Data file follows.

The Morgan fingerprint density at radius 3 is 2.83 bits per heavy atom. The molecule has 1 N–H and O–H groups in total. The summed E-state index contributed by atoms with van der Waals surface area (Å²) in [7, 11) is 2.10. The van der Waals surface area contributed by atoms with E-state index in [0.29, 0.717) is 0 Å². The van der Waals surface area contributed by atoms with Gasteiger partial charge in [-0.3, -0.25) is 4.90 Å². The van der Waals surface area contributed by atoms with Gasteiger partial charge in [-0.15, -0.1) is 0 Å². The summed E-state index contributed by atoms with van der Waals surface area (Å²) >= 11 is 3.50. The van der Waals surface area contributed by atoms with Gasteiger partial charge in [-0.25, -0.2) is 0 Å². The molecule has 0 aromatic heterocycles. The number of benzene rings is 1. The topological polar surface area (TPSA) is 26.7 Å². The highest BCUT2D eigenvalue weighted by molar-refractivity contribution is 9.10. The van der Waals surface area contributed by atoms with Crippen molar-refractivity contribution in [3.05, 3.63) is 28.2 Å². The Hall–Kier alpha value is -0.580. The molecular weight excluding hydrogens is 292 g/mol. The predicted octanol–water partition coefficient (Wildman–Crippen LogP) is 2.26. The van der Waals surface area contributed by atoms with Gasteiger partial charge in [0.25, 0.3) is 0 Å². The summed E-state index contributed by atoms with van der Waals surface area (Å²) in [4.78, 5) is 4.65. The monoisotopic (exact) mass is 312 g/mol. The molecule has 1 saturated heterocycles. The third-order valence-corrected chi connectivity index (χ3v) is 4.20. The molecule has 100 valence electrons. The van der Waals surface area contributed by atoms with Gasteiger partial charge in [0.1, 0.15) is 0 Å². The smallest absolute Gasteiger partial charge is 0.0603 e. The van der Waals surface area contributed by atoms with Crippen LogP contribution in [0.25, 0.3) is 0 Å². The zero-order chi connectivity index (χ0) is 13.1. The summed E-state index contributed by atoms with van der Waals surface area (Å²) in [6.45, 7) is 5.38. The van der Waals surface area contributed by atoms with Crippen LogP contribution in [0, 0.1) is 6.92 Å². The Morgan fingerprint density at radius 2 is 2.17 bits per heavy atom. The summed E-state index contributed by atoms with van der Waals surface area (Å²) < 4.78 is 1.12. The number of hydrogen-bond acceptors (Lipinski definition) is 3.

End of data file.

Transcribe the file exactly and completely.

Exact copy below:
The Morgan fingerprint density at radius 3 is 2.83 bits per heavy atom. The molecule has 1 N–H and O–H groups in total. The summed E-state index contributed by atoms with van der Waals surface area (Å²) in [7, 11) is 2.10. The van der Waals surface area contributed by atoms with E-state index in [0.29, 0.717) is 0 Å². The van der Waals surface area contributed by atoms with Gasteiger partial charge in [-0.3, -0.25) is 4.90 Å². The van der Waals surface area contributed by atoms with Gasteiger partial charge in [-0.15, -0.1) is 0 Å². The summed E-state index contributed by atoms with van der Waals surface area (Å²) >= 11 is 3.50. The van der Waals surface area contributed by atoms with Gasteiger partial charge in [-0.25, -0.2) is 0 Å². The molecule has 0 aromatic heterocycles. The number of benzene rings is 1. The topological polar surface area (TPSA) is 26.7 Å². The highest BCUT2D eigenvalue weighted by molar-refractivity contribution is 9.10. The van der Waals surface area contributed by atoms with Crippen molar-refractivity contribution in [3.05, 3.63) is 28.2 Å². The Hall–Kier alpha value is -0.580. The molecular weight excluding hydrogens is 292 g/mol. The predicted octanol–water partition coefficient (Wildman–Crippen LogP) is 2.26. The van der Waals surface area contributed by atoms with Gasteiger partial charge in [0.25, 0.3) is 0 Å². The summed E-state index contributed by atoms with van der Waals surface area (Å²) in [4.78, 5) is 4.65. The monoisotopic (exact) mass is 312 g/mol. The molecule has 1 saturated heterocycles. The third-order valence-corrected chi connectivity index (χ3v) is 4.20. The molecule has 100 valence electrons. The van der Waals surface area contributed by atoms with Gasteiger partial charge in [0.1, 0.15) is 0 Å². The smallest absolute Gasteiger partial charge is 0.0603 e. The van der Waals surface area contributed by atoms with Crippen LogP contribution in [0.25, 0.3) is 0 Å². The zero-order chi connectivity index (χ0) is 13.1. The summed E-state index contributed by atoms with van der Waals surface area (Å²) in [6.45, 7) is 5.38. The van der Waals surface area contributed by atoms with Crippen LogP contribution in [0, 0.1) is 6.92 Å². The Morgan fingerprint density at radius 2 is 2.17 bits per heavy atom. The summed E-state index contributed by atoms with van der Waals surface area (Å²) < 4.78 is 1.12. The number of hydrogen-bond acceptors (Lipinski definition) is 3.